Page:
Singapore allows consumption of 16 insect species; is it healthy?
Around 1,900 edible species of insects are consumed by 2 billion people worldwide as part of their traditional diet. Photo: iStock

Singapore allows consumption of 16 insect species; is it healthy?

Singapore Food Agency says approved insect species must not be caught in the wild and no harmful substances should be used in their cultivation

Crickets, silkworms and locusts may soon be on the menu at popular eateries and restaurants in Singapore now that the administration has officially approved consumption of 16 insect species, both for humans and as feed for animals used in food production.

The decision was announced in a recent circular issued by the Singapore Food Agency (SFA).

“With immediate effect, SFA will allow the import of insects and insect products belonging to species that have been assessed to be of low regulatory concern," the agency said in the statement.

Insects approved for consumption

Below are the insect species that have been greenlighted as fit for consumption:

1. House cricket

2. Banded cricket

3. Common cricket

4. Two-spotted cricket

5. African migratory locust

6. American desert locust

7. Grasshopper

8. Superworm

9. Mealworm

10. Lesser mealworm

11. Lesser wax moth

12. Greater wax moth

13. Silk moth/ silkworm

14. White grub

15. Giant rhino beetle grub

16. Western honeybee

What prompted the decision?

According to Sender Channel News Asia (CNA), the SFA in its circular stressed the need for regulations for companies that plan to import, farm or process insects as the industry is still in its nascent form and “insects represent a new food source”.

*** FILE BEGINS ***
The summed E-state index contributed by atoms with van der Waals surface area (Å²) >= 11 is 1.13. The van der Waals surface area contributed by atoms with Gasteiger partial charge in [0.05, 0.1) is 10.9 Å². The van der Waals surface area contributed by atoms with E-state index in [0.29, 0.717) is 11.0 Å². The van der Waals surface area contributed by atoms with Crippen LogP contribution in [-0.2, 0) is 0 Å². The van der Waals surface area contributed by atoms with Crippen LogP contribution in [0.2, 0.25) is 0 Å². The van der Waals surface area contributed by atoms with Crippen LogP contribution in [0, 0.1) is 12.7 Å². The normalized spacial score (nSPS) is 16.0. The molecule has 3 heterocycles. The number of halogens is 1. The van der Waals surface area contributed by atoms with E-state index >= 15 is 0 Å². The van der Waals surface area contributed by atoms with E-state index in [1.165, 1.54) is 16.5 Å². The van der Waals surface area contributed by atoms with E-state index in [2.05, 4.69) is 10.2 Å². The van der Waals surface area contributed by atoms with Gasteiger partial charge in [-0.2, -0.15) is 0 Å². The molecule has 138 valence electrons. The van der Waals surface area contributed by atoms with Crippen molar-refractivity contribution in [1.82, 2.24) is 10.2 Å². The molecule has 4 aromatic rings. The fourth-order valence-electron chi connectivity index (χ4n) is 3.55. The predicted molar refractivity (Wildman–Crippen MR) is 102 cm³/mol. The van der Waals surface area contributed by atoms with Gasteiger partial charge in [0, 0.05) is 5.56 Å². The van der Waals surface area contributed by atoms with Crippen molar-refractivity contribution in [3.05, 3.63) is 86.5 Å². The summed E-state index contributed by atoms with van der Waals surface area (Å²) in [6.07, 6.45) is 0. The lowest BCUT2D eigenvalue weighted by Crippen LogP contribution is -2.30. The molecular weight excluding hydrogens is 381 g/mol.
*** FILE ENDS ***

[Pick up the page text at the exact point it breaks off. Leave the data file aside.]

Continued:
Agency’s caveat

The agency, however, strictly mentioned that the approved insect species must not be caught in the wild and no harmful substances should be used in their cultivation and processing.

In the absence of international standards on consumption of insets, SFA based its guidelines on that followed by countries that already allow the consumption of insect species.

Are insects a part of South Asian food culture?

Even though various species of insects are consumed across the world, they have been a part of Southeast Asian diet for centuries.

Many Southeast Asian countries traditionally practise entomophagy or the practice of eating insects as they consider insects a powerhouse of protein and other nutrients.

Thai people for instance, consume a good amount of grasshoppers, crickets, silkworms and ants as they are rich in protein, iron, healthy fats and calcium.

Similarly, fried tarantula is a delicacy in Cambodia, while the Vietnamese like gorging on beetles, grasshoppers, bamboo bugs and termites.

Insects as food are also popular in Japan, South Korea and Cambodia.

What’s the catch?

Besides their high nutritional value, insects are consumed more as they are available in abundance. They are also said to have lower environmental impact than traditional poultry or livestock farming, which occupy more area and need more resources.

Some studies say the low-fat content in insects makes them an apt diet to reduce weight.

The United Nations has said eating insects could also combat malnutrition which is prevalent in many developing countries.

The Food and Agriculture Organisation (FAO) of the United Nations promotes insects as an alternative source of protein and one that is more sustainable than conventional forms of meat.

“Edible insects contain high quality protein, vitamins and amino acids for humans,” the FAO has said.

For instance, crickets need six times less feed than cattle, four times less than sheep and half as much as pigs and broiler chicken to produce the same amount of protein.

Other insect-eating countries

But Southeast Asia may not be the only insect-eating region.

According to FAO, 2 billion people consume insects as part of their traditional diet.

While 1,900 insect species are edible, beetles are the most commonly consumed insect followed by caterpillars, bees, wasps, ants, grasshoppers, locusts and crickets.

Besides, Southeast Asian countries, insects are abundantly consumed in Mexico, UK, China, Australia, New Zealand and several tribal pockets of India.

SFA also noted that other countries like Australia, South Korea, Thailand and the European Union already allow the consumption of insects.

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